After hundreds of implementations, requirements, deployments, enhancements, upgrades, and campaigns, there tend to be five functionalities that businesses commonly ignore when implementing a campaign management system. Because these requirements do not seem particularly significant, marketers tend to overlook them. However, as the system grows in both acceptance and utilization, successful implementations lead to the business needs and technical development of these five functions. Companies that incorporate these features, or at least plan for them, will be ahead of competitors that do not anticipate these requirements.
Online and Offline Campaign Functionality
Typically, the campaign management system is developed for either online or offline functionality, and companies fail to consider both functionalities until later on. In many cases, the system is designed from a single perspective--within the siloed view of the implementing department's requirements. This limited view restricts the system's inherent capabilities and the marketer's ability to create comprehensive campaigns.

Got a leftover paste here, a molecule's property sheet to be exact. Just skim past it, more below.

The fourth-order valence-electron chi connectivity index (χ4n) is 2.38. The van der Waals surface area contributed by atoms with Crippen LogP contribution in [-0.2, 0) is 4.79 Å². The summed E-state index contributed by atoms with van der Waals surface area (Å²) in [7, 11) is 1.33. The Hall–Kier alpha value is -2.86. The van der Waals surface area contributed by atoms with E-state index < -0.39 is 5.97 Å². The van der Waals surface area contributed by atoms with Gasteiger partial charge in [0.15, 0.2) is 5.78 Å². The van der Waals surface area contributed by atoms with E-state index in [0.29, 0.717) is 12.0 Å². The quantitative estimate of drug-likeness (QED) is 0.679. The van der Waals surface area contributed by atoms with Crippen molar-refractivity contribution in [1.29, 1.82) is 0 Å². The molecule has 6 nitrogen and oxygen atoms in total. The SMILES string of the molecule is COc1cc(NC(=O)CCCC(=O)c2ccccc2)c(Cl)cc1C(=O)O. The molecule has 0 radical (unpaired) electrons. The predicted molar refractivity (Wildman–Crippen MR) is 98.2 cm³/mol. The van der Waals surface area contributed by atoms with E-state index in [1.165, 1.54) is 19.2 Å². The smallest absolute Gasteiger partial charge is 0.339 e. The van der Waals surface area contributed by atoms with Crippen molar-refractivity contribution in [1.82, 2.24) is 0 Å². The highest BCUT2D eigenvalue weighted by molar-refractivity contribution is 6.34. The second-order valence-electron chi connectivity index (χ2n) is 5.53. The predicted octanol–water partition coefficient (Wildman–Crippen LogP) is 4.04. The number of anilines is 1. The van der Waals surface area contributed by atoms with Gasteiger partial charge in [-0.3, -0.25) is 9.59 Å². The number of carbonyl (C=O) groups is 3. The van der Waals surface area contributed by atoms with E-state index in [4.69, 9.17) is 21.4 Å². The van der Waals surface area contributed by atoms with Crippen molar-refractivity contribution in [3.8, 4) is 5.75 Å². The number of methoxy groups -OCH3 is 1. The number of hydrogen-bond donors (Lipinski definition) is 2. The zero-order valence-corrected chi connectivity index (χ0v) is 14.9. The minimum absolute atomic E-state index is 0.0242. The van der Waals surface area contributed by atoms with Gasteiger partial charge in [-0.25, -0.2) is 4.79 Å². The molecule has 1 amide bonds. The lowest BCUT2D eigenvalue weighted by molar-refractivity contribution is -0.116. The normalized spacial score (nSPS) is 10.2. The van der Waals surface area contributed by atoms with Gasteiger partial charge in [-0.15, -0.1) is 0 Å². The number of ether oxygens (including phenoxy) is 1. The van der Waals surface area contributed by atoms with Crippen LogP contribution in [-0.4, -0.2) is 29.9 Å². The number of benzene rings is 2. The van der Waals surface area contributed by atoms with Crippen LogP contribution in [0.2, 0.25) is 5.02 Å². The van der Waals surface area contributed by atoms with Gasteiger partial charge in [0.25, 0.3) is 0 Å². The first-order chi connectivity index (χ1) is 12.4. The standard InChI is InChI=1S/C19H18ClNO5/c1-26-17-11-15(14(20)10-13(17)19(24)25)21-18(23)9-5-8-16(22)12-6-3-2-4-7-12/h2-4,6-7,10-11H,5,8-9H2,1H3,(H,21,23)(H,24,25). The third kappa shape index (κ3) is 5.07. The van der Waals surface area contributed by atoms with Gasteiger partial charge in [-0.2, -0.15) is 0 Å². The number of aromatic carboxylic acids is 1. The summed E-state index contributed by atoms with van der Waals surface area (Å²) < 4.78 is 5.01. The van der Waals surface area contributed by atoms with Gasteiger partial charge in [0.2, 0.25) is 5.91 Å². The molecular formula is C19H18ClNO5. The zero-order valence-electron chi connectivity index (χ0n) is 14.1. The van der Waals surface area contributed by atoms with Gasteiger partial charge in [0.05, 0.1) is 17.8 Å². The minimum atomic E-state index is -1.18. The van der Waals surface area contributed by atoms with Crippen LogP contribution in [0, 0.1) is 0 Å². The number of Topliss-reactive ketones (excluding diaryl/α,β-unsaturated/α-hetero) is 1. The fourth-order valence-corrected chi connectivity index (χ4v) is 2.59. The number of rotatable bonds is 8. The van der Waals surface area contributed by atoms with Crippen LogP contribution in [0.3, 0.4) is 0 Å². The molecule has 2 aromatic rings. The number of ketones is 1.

1. By incorporating online and offline campaigns marketing can have a stronger understanding of all consumer interactions that occur, regardless of touch point.
Developing business requirements should include:
Online and offline campaign criteria;
All marketing programs (i.e., upsell loyalty awareness), and
All marketing communications channels.
External List Functionality
For some reason marketers tend to believe that they will never use external lists as part of their system. However, it never fails that some marketer purchases a list of prospects, which then need to be used in an immediate marketing campaign. Reasons can range from a one-time mailing to test groups, yet the ramifications are always the same--the system was not designed to handle external lists, and marketing ends up using an alternative (possible third party) method for campaign processing.
Define business requirements for utilization, management, and monitoring;